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Last month, I wrote an article called, "Why It's Not Enough To Recycle and What I'm Doing Instead." Since then, I've made even more changes that reduce waste in my day-to-day life.
I do laundry unbearably often. For me, that usually means having to dedicate an entire day to doing it all at once. If there's one thing I procrastinate on, it's doing the laundry. It's not the part of putting the clothes in the washer and then the dryer. It's having to fold them and put them away. Like four times in-a-row. Not only that, but that much laundry makes for a lot of dryer sheets piling up.
I admit to being a little lazy sometimes, so after the dryer stopped and the clothes were folded, I would take the dryer sheet and toss it on the shelf near my dryer. I just didn't feel like walking to the trash can to toss it. I did this for probably close to a month. The shelf had been taken over by linty tulle. The collection of waste was literally right in front of me. So I searched for alternatives. I stumbled upon DIY dryer sheets, but felt too lazy to get all the ingredients it called for. I'd rather just buy a product that gets the job done and that I don't have to spend much time on. Laundry is not my passion, after all.
Reusable Dryer Balls
One day, I found these little guys in the line at Books-A-Million. I am not one to impulse-buy the goodies that are conveniently placed near checkout, but this was exactly what I'd been looking for. It was clearly a sign from the universe. I needed these in my life.
Even better: they come in hedgehog shape and pufferfish shape (I got the hedgehog one because that's what was at BAM). The pufferfish are just as adorable; dare I say, even cuter! You can't get much better than adorable and good for the environment!
Large Reusable Grocery Totes (Pack of 10)
Though this seems to be the first-step a person would take when exploring green alternatives, I had still been using plastic bags for grocery shopping. I recycled them, of course, but reducing should come first. I finally decided to invest in cloth shopping bags. Most of what I do is on a whim, and this is both good and bad. I am flexible in some ways, and stubborn in others. I desperately wanted to never use plastic bags again, so on a quick trip home from a day of errands, I bought cloth bags from the neighborhood Walmart. They are giant, colored red and white, with a chevron pattern. It ended up costing me more than I'd like to admit. I am more often than not a dumb shopper, but I recognize this in me, at least. You, on the other hand, can learn from my mistakes and buy a complete set for the same price I spent on just one type of bag.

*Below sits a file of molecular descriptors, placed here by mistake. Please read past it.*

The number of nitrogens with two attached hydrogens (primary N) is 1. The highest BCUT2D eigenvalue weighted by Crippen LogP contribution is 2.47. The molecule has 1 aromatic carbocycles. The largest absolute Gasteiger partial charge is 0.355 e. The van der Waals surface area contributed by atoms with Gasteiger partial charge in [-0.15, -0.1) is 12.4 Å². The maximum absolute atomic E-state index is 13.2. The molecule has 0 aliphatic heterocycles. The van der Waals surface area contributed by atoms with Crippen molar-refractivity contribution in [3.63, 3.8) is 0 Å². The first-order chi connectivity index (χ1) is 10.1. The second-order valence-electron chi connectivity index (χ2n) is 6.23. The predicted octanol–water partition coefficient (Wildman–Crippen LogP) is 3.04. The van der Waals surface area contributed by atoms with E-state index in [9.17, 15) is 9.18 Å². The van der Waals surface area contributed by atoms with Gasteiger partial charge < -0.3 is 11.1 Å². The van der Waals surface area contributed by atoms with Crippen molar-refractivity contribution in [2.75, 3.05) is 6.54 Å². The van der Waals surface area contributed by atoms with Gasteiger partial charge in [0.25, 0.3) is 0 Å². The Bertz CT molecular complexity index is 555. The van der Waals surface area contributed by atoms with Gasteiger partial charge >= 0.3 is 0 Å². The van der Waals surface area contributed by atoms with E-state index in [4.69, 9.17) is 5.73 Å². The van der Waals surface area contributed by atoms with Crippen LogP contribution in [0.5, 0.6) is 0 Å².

Reusable Mesh Produce Bags
Since the majority of US towns do not have waste-free grocery stores, it is up to the consumer to manage their own resource usage. Plastic produce bags contribute heavily to waste, yet are often overlooked. Also, packaged fruits and veggies are more expensive (because of the packaging). The better alternative is simply bringing your own bag and picking them yourself. For example, I used to buy mushrooms in a blue container wrapped in plastic. There were always about ten in the pack, and it cost $2.49. When I picked out mushrooms individually, I was able to get 20 mushrooms for that same price. Double the mushrooms for the same price. It felt amazing! I guess I'm not always a bad shopper, after all.
In a slight addition to my previous post, I'm bringing up the good ole' Skoy Cloth. The reusable paper-towel replacers, fifteen times over. Well, they are back again. I can't get enough of these. Okay, they are just what I use to clean everything except clothes. No biggie.
I was still using paper towels to pick up my dogs' poops. I am not in a place where I can take my dogs out everyday to do their business, so they go in the house on the previously mentioned reusable puppy pads. This is great, but the poop has got to go somewhere! Additionally, I didn't want to mix my kitchen and bathroom Skoy cloths with poop. That's not sanitary! Voilà, the paw-print Skoy cloth!
Large Skoy Cloth with Paw Print
Remember: though these green items may seem expensive in the moment, the lasting nature of them will save you more money in the long-run than any convenient pack of single-use paper or plastic goods.
Don't fret if you, in your efforts to reduce your resource usage, end up using a little bit. This is a process that definitely takes some getting used-to. On my first shopping trip with my cloth bags, I ended up having more groceries than my bags could hold, and had to use two plastic bags. I felt guilty at first about this, but quickly reminded myself that I am still learning. Improvement is the goal. Effort is the goal. Perfection is not. In an ideal world, humans would produce no harmful waste, but humanity just isn't there yet. Relax, and do your best.